"Squaw-man, isn't he?" Brewster asked."I didn't know that I had made any complaint," she said equably.
He hesitated still. "I don't doubt you," he told her.
Yet somehow "timid subterfuges" seemed hardly the words to fit with the hard, unswerving eye and the deep-lined face of the accused. It struck the court so. There were other things that struck the court, notably that Brewster had criticised his captain to civilians and to enlisted men. The Judge Advocate frowned. The frown settled to a permanency when Brewster sought out that honorable personage to complain, unofficially, that his case was being neglected. It was about upon a par with an accusation of bribery against a supreme judge in civil life, and naturally did not do the [Pg 156]plaintiff much good when the Judge Advocate rose, terrible in his indignation, to repeat the complaint officially to the assembled court at the next sitting. The court was resentful. It listened and weighed for six days, and then it acquitted Landor on every charge and specification "most honorably," to make it more strong, and afterward went over, in a body, to his quarters, to congratulate him. The rest of the post followed.The general of romance is a dashing creature, who wears gold lace and has stars upon his shoulder straps, and rides a fiery charger at the head of his troops. He always sits upon the charger, a field-glass in his hand and waiting aides upon every side, or flourishes a sword as he plunges into the thick of the battle smoke.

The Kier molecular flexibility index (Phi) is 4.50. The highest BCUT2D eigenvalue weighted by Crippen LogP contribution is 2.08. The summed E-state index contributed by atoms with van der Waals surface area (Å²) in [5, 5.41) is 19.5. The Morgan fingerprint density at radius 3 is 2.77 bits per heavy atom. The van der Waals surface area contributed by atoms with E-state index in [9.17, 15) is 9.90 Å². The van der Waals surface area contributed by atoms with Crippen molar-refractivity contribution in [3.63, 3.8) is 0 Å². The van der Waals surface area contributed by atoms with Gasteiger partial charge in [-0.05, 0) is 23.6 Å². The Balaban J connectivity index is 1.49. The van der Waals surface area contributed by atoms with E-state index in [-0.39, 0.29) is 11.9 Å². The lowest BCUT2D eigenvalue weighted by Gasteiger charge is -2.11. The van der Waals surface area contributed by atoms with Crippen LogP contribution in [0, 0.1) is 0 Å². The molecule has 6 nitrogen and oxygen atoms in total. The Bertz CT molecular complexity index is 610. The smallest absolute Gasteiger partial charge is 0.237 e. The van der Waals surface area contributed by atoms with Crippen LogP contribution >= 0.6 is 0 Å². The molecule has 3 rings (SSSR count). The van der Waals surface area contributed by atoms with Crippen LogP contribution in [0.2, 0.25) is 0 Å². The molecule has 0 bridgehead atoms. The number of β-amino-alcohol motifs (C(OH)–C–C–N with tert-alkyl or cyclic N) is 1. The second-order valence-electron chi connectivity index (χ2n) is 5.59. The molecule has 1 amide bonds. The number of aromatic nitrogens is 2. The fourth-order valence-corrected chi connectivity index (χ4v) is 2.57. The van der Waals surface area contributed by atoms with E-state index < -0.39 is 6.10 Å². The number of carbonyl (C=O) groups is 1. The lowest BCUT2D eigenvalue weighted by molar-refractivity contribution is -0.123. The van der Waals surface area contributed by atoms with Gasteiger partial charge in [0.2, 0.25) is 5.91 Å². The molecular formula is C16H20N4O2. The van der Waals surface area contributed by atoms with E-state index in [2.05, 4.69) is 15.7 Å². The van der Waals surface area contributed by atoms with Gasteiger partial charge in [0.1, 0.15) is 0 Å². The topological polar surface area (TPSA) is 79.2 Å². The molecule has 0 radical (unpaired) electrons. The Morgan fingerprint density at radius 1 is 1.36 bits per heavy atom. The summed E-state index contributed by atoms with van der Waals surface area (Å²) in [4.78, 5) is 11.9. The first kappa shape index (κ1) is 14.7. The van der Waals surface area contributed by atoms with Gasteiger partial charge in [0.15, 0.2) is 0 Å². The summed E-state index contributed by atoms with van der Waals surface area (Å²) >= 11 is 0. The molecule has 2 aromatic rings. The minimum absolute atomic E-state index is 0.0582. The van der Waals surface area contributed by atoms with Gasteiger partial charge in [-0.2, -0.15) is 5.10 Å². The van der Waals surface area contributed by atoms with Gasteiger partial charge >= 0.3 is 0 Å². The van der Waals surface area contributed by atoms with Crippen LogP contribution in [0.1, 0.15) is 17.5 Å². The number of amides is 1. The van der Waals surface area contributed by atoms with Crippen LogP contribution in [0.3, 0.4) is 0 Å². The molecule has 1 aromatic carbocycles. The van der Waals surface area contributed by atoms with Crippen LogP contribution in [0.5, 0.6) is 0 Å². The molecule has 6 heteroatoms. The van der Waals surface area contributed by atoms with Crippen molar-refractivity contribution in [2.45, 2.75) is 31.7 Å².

The lieutenant himself did neither, but he argued that his mind was never off it.
"Old Manuel he told me. You don't know him. It's an old Greaser, friend of mine. He don't want no one to tell he told, they'd get after him. But it's so, all right. There's three of them."
"I see him, I see him all the same," he protested, with tears and evident conviction.Barnwell had told Brewster about him also. "His name is Cairness,鈥擟harles Cairness,鈥攁nd he's got a lot of fool theories too," he explained. "He goes in for art, makes some pretty good paintings of the Indians, and has picked up some of their lingo. Made himself agreeable to the squaws, I guess. The interpreter says there's one got her nose cut off by her buck, on his account."
The stableman came on a run, leading her horse, and she fairly leaped down the steps, and slipping the pistol into the holster mounted with a spring. "All of you follow me," she said; "they are going to hold up Mr. Cairness."
Cairness sat himself down and tried to listen for the flow of the great black river yonder in the great black hollow. By dint of straining his ears he almost fancied[Pg 220] that he did catch a sound. But at the same instant, there came a real and unmistakable one. He started a little, not quite sure, just at first, what manner of wild beast, or man, or genius of the cave might pounce out upon him.详情
Copyright © 2020